When it comes to correctional education, one may think of student-inmates earning a high school diploma or vocational certificate. While this is true, there are also inmates in correctional facilities today who are taking their education to the next level and working toward a college degree.
Both Bernie A. and Michael C., inmates at CoreCivic's Northwest New Mexico Correctional Center in Grants, recently earned their bachelor's degree in Christian studies thanks to a correctional seminary program through the University of the Southwest (USW) in New Mexico.
It was no easy feat for either of the men, but after more than five years of dedication to their studies, Bernie and Michael joined eight other student-inmates (who earned their High School Equivalency diplomas) on Feb. 11 to celebrate their recent success at a special graduation ceremony held at Northwest New Mexico.
USW's program is facilitated in-person – with exceptions of the pandemic – at correctional facilities by professors from the university. The program is designed to prepare returning inmates for vocational ministry in their communities. Like all other baccalaureate programs, USW required both Bernie and Michael to have completed an associate degree before being awarded a bachelor's. Bernie and Michael did just that, earning their associate degrees through a local community college program made possible by funding from the New Mexico Corrections Department.
"The USW program takes people who have a calling in their lives, places them in an environment where they can grow closer to God in faith alongside other prisoners who share the same values in their ministry calling," said Michael. "The professors from USW made [the program] enjoyable and peaceful."
After embarking on their higher education journey in 2015, Bernie and Michael would dedicate 25 or more hours per week to their studies. Their diligence prompted them both to achieve a grade point average of over 3.7 upon graduation.
So what drove Bernie's and Michael's educational success?
"First and foremost, the USW seminary program would not be possible for me without outside sponsors from the Prison Fellowship," said Bernie. "I remember years before the program launched [at my facility], I was encouraged to pray about the program by the Prison Fellowship sponsors, but it never crossed my mind that I would one day be a participant."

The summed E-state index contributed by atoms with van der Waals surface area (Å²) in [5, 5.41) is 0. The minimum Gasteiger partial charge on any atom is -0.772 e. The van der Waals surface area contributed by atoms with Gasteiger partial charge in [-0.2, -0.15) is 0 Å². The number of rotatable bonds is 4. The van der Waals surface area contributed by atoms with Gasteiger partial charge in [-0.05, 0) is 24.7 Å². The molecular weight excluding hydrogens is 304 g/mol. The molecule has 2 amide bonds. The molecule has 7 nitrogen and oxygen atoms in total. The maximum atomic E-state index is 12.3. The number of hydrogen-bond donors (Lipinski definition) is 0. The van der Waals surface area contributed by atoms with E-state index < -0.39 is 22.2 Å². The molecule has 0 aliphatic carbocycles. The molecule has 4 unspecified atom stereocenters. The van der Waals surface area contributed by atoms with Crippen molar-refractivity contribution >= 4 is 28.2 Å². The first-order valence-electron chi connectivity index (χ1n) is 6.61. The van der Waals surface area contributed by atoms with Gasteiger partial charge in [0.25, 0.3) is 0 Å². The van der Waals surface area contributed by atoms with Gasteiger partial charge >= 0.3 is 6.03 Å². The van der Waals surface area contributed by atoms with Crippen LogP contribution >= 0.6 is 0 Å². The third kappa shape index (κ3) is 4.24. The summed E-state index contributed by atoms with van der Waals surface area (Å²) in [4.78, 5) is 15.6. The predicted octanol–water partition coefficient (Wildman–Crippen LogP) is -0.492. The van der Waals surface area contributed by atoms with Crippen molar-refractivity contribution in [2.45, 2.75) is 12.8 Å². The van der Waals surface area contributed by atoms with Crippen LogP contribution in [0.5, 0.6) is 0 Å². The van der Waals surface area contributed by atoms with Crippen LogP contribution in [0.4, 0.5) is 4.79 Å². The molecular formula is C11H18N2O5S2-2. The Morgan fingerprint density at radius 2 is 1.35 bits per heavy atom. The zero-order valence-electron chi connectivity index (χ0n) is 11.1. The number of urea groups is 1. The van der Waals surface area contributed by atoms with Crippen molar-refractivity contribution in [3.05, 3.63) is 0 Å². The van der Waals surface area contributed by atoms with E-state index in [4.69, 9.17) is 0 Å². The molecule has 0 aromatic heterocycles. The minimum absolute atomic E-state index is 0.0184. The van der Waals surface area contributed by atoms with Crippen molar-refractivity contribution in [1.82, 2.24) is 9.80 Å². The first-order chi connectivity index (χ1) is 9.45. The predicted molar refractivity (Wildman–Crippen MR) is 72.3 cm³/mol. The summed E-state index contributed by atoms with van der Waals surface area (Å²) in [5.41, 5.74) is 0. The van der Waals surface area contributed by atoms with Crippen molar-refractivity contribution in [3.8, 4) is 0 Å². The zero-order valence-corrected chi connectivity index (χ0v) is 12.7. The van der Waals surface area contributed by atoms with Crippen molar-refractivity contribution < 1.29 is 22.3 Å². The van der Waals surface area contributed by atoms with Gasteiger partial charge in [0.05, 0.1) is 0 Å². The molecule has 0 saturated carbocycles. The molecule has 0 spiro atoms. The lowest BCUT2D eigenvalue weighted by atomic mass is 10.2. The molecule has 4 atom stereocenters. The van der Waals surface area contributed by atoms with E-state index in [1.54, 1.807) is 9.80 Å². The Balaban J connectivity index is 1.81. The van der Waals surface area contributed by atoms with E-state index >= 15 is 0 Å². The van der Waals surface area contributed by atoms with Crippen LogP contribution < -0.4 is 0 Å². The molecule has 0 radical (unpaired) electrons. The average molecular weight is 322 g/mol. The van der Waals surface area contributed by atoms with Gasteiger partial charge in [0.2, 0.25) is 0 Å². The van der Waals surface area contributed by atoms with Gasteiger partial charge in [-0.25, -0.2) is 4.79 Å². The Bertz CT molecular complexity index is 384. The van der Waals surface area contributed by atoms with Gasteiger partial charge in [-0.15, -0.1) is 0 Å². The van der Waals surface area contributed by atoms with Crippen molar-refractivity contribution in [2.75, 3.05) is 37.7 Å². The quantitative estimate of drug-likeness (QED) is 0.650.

"My main motivation to pursue my degree was God because I believe He has a good and perfect plan for my life. Also, the love I have for my family and my fiancée has motivated me; and the heart that I have for my community that I once took part in destroying also motivates me," said Bernie. "I am now motivated to pursue my master's degree and God-willing, a doctorate in theology too."
Much like Bernie, Michael also plans to continue his higher education journey following his release.
"God has given me a vision of what my life should be like in serving Him. He has allowed me to better myself in helping our fellow men," said Michael. "Upon my release, I plan to pursue a job in Biblical counseling through the church I am affiliated with. I will still continue to take classes in counseling in order to get certified."
Thanks to the education staff at Northwest New Mexico, family members of every graduating inmate had the opportunity to attend the February graduation ceremony via video calling on a tablet.
"I read once that any inmate who received a GED while incarcerated was 50 percent less likely to recidivate. Any inmate who received an associate degree while incarcerated was 65 percent less likely to recidivate. Any inmate who received a bachelor's degree while incarcerated was 90 percent less likely to recidivate. And any inmate who received a master's degree while incarcerated has never recidivated. My point here is that educating men and women who are incarcerated is vital to the success of our communities," said Bernie.